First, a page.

The New York Jets’ version of the Big Three was a lot more talk than action. Now, the Big Three is about to be broken up for good.

Playing with the New York Jets’ big three was so cool in Madden. But when it became a reality on the field, the reality was far worse than anyone could have ever imagined.

The Jets had three first-round picks invested into their defensive line: Muhammad Wilkerson (2011), Sheldon Richardson (2013) and Leonard Williams (2015). In theory, they were supposed to become one of the most feared defensive fronts in NFL history.

Instead, the hype was way better than the actual results. But Jets fans are used to that, right?

Here’s a #ThrowbackThursday to an article written by ESPN’s Rich Cimini detailing the ineptitude of the big three when they’re on the field together.

Guys who can get after the quarterback—like this trio was supposed to—is one of the premiums in football. Franchise quarterbacks are the other.

All Jets fans know the team’s struggle in finding a franchise quarterback. The front office is painfully aware of that factoid as well. So, what’s the next best thing? Finding those pass rushers, of course.

It’s not that the trio didn’t have any success together. They did. Richardson was named the NFL’s Defensive Rookie of the Year in 2013. Combined, the trio appeared in four Pro Bowls, and Wilkerson had double-digit sacks twice—in 2012 (10.5) and again in 2015 (12.5).

But those successes were few-and-far-between and, more importantly, rarely at the same time. It wasn’t until this past offseason that the Jets saw the error of their ways and broke up the Big Three.

New York Jets

The first move was trading Sheldon Richardson to the Seattle Seahawks for a future second-round pick and what some considered a ‘no-name receiver’ in Jermaine Kearse, someone who many suggested the Seahawks just threw in the deal.

Ironically enough, he’s been the prized gem of the trade. ‘Captain Consistency’ should be his new nickname as Kearse has been as reliable a receiver as the Jets have. He’s on pace to smash his career marks in receptions, yards and even touchdowns.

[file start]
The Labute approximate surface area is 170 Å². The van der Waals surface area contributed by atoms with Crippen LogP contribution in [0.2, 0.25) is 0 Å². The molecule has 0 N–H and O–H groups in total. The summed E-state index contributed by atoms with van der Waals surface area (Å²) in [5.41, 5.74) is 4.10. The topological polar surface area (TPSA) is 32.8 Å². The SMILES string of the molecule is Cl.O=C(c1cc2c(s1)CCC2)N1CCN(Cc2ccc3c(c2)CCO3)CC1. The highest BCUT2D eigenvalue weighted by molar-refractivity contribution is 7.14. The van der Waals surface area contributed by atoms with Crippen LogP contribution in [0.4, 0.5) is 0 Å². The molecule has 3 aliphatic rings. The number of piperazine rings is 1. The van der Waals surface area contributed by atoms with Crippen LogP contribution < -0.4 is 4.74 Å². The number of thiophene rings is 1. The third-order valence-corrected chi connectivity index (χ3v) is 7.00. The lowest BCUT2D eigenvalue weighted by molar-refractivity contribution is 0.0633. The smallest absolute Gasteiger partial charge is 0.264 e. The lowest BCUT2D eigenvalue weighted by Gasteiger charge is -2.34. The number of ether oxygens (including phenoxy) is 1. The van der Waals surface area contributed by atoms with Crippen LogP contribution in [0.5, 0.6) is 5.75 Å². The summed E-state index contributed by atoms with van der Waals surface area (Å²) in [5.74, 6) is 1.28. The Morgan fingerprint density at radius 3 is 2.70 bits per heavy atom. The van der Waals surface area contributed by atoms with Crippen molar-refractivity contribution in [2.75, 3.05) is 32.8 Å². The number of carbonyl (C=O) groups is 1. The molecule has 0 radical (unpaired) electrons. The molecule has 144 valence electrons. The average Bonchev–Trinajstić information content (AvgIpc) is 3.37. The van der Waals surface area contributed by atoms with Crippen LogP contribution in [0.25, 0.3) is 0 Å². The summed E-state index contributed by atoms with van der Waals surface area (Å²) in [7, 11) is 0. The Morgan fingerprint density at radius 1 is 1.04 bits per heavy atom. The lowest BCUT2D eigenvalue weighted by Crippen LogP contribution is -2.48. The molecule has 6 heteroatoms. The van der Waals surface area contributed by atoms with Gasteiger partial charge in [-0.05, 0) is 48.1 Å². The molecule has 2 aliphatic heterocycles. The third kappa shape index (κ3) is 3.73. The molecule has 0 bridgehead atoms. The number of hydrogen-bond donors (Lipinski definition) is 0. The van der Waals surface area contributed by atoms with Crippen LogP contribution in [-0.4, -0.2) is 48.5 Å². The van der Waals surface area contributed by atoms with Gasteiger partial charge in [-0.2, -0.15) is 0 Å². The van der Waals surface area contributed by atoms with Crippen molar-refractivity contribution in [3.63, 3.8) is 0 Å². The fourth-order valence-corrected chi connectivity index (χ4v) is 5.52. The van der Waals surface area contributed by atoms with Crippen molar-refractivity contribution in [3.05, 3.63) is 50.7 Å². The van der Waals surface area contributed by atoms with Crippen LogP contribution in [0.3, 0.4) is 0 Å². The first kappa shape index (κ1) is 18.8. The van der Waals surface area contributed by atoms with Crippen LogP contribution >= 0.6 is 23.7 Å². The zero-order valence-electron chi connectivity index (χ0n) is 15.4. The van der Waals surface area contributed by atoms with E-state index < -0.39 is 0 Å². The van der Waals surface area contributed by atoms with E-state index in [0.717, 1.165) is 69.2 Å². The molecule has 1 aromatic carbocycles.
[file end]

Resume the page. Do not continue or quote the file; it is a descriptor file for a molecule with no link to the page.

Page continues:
He catches everything thrown his way and has developed a rapport with Jets’ quarterback Josh McCown.

But back to the point. Richardson was sent away not due to lack of production—although that was a factor recently—but his due to his piss-poor attitude and his propensity for getting suspended.

But the dynamic duo of Wilkerson and Williams have failed to live up to the hype. Neither has a sack on the season. While stats are sometimes overrated, it’s hard to say that sacks are. So much for less being more.

Wilkerson was out of shape heading into the season and doesn’t look like he’s done much to improve in that regard. That’s going to make it easier for the Jets to trim the fat—his bloated contract—this coming offseason.

Per Spotrac: If the Jets release Wilkerson before Jun. 1, 2018, he’ll only count $9 million in dead money toward the salary cap—freeing up $11 million in cap space for the Jets. If they release him after June 1, 2018, they’d free up $17 million in cap space—but spread his dead money across two seasons—$3 million in 2018 and $6 million in 2019.

So unless something dramatically changes in the near future, there’ll be no Mo in the future for the Jets. Which means the once-vaunted ‘Sons of Anarchy’ will be a crumbled Pompeii monument that Jets fans can revisit occasionally online in memes.

Williams doesn’t escape unscathed in all of this. He talked a lot this offseason about becoming a dynamic sack-monster, something he’s come nowhere close to becoming.

“My goal this year is a sack in every game,” Williams told Manish Mehta of the New York Daily News back in August. “That’s my goal. It seems like something that’s pretty tangible. If you’re looking at it game-by-game, a sack a game doesn’t seem too far away (or) too far of a stretch.”

What he has become, is a hypocrite. For this past week, he told reporters that suddenly, sacks aren’t important.

“[Sacks don’t] define my game,” the team’s official Twitter account attributed to Williams. “My teammates know how I come to work…At the end of the day, the victories matter most.”

Yes, the victories matter most and yes, I love Williams, but yes, he’s a hypocrite. He set the bar ridiculously high and now has to pay the piper that he’s not living up to expectations that, mind you, he set himself.

Inevitably the sacks will come because Williams is a transcendent talent. Well, the Jets are hoping that’s the case, anyway.

This new era of Jets football headlined by guys like Jamal Adams and Marcus Maye and, of course, Williams, will eventually bring a new flavor to Gotham. Perhaps one day they’ll develop into the team’s new Big Three.

But it’s time for the Jets to move on and call in the construction company to come demolish the old monuments of Sheldon and Muhammad and start fresh.

The Jets have some interesting pieces to work with and hopefully, this time around, instead of making teams that work well on Madden, they’ll put together a defense that works together well on the field.


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